As Dhaka gets busier and continues to be filled with newer workplaces and businesses, commuters keep rising. The phenomenon has characterised the capital for over four decades.
In the past, the northernmost periphery of Dhaka's bus commuters was Tongi, connected also to Dhaka by normal train service. Few people could muster the courage to attend offices in Dhaka daily from areas beyond Tongi. To the south, Jinjira Bazar on the bank of the Buriganga was deemed the furthest point for the commuters. A railway service had been operating between Dhaka and Naryanganj since the pre-partition period.
In independent Bangladesh, the commuter-train shuttling between Dhaka and Narayanganj assumed higher importance than before. Due to the bad condition of roads, the bus service connecting the two places could not attract the commuters for a long time. Commuters in not much hurry could be seen travelling on the circuitous Dhaka-Narayayanganj motor-launch route. For people in Munshiganj, with no land connection with the capital then, launches were the only mode of commuting.
As the years wore on, the commuters have been seen travelling between Dhaka and areas as far as Gazipur, and even Maona, to the north. To the west, commuters in Dhamrai in Dhaka district were seen travelling to and from the capital by bus. On both the above routes, people got used to travel by various types of buses -- non-stop, gate-lock, local etc. On the other hand, Dhaka-Savar line is considered one of the earliest commuting routes in greater Dhaka. Over the last one and half decades, people have been travelling to Dhaka every day from the greater area of Keraniganj and beyond.
The Dhaka-Narayanganj railway route has long been on the decline. The dilapidated commuter trains remain chockablock with passengers, with their speed becoming slower. As a result, a great number of the commuters have switched over to buses, many of them being deluxe and air-conditioned. Thanks to the recently constructed flyover, the travel time has been cut drastically. Few people in Munshiganj, nowadays, travel to Dhaka by motor-launches. They, too, have lots of buses in operation which take them to Dhaka in a far shorter time than they would require in travels by launch.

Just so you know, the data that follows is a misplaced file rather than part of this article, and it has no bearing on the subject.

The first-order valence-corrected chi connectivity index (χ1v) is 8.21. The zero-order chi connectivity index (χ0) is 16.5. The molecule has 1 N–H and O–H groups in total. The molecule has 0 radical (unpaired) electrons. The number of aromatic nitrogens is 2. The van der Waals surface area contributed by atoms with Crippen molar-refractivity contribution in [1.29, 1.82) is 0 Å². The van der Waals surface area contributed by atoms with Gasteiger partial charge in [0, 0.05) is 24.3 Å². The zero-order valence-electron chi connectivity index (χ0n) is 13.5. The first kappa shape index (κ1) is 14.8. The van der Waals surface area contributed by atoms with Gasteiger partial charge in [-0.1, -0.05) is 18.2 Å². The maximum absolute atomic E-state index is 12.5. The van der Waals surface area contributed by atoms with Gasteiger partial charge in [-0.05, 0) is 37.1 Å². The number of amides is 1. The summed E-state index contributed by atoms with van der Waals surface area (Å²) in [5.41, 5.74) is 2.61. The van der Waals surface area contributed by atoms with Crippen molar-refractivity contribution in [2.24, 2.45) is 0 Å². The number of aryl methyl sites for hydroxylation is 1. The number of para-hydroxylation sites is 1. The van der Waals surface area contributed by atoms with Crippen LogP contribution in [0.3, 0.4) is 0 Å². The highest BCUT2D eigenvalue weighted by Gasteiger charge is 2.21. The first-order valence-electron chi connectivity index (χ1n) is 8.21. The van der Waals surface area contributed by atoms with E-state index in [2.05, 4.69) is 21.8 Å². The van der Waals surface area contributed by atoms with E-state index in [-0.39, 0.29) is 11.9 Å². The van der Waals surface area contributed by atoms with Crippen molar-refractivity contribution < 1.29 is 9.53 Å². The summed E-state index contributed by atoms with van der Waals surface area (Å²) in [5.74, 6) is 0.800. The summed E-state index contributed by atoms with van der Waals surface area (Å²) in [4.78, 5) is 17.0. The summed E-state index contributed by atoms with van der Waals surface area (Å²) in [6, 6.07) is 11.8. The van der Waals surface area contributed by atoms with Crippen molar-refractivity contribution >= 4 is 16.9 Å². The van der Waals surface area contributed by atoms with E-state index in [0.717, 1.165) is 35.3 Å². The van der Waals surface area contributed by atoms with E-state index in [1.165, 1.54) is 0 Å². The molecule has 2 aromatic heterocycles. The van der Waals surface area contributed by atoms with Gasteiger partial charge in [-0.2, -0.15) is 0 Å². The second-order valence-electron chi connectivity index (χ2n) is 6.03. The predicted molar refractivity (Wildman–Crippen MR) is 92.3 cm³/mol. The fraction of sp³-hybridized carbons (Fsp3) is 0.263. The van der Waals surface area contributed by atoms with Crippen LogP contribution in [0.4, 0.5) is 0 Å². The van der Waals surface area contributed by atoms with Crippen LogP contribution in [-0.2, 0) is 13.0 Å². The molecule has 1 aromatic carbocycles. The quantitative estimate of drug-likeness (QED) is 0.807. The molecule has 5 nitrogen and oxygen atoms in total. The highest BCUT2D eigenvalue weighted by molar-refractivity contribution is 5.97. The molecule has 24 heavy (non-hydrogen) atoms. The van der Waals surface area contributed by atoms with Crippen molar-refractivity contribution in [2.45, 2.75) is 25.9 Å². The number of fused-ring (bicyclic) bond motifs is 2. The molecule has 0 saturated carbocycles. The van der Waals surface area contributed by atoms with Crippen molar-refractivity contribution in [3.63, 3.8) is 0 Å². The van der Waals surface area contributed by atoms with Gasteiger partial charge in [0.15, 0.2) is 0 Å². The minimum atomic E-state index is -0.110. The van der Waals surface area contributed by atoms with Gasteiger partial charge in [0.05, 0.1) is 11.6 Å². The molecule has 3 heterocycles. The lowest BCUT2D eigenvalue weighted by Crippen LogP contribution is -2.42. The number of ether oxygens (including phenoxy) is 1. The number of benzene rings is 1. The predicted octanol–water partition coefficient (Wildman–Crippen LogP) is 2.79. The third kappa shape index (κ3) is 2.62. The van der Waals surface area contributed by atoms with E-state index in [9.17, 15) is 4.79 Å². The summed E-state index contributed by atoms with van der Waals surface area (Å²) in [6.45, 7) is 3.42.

Apparently, the character of commuting to Dhaka has undergone a great transformation. People from newer areas, those relatively close to the capital, now travel to Dhaka by commuter trains. This facility has enabled thousands of people to travel to Dhaka every morning and go back home in the evening after completing their work. This type of rail travel was veritably unthinkable even 10-15 years ago. Bangladesh has entered the commuter train era only recently.
Elsewhere in the sub-continent, especially in Kolkata, people have been travelling by commuter trains for nearly five decades. In Kolkata, the West Bengal state's capital, daily passengers come to the busy city from areas as far as 70-150 kilometres. A remarkable advantage that helps the state's commuter trains remain speedy and timely in their movement is their electrically operated movement. Trains reaching the stations in Kolkata are mostly run on electricity. Moreover, the underground metro rail or 'Patal Rail' has greatly added to the commuters' convenience in their travel within the metropolis.
Bangladesh has lately begun showing the signs of its emergence as a commuter-friendly country. Commuting to and from Dhaka continues to bring newer areas under its network. But due to lack of sufficient manpower, lackadaisical infrastructure and dearth of enough carriages, locomotives etc., the rail commuting might take a longer time before being termed an efficient service.
Of all things, the imperative appears to be an all-out focus on the upgrading and modernisation of the rail tracks. Like in the roads and motorised vehicle-based traffic network, an overhaul of the commuter-focused railway sub-sector has long been overdue.
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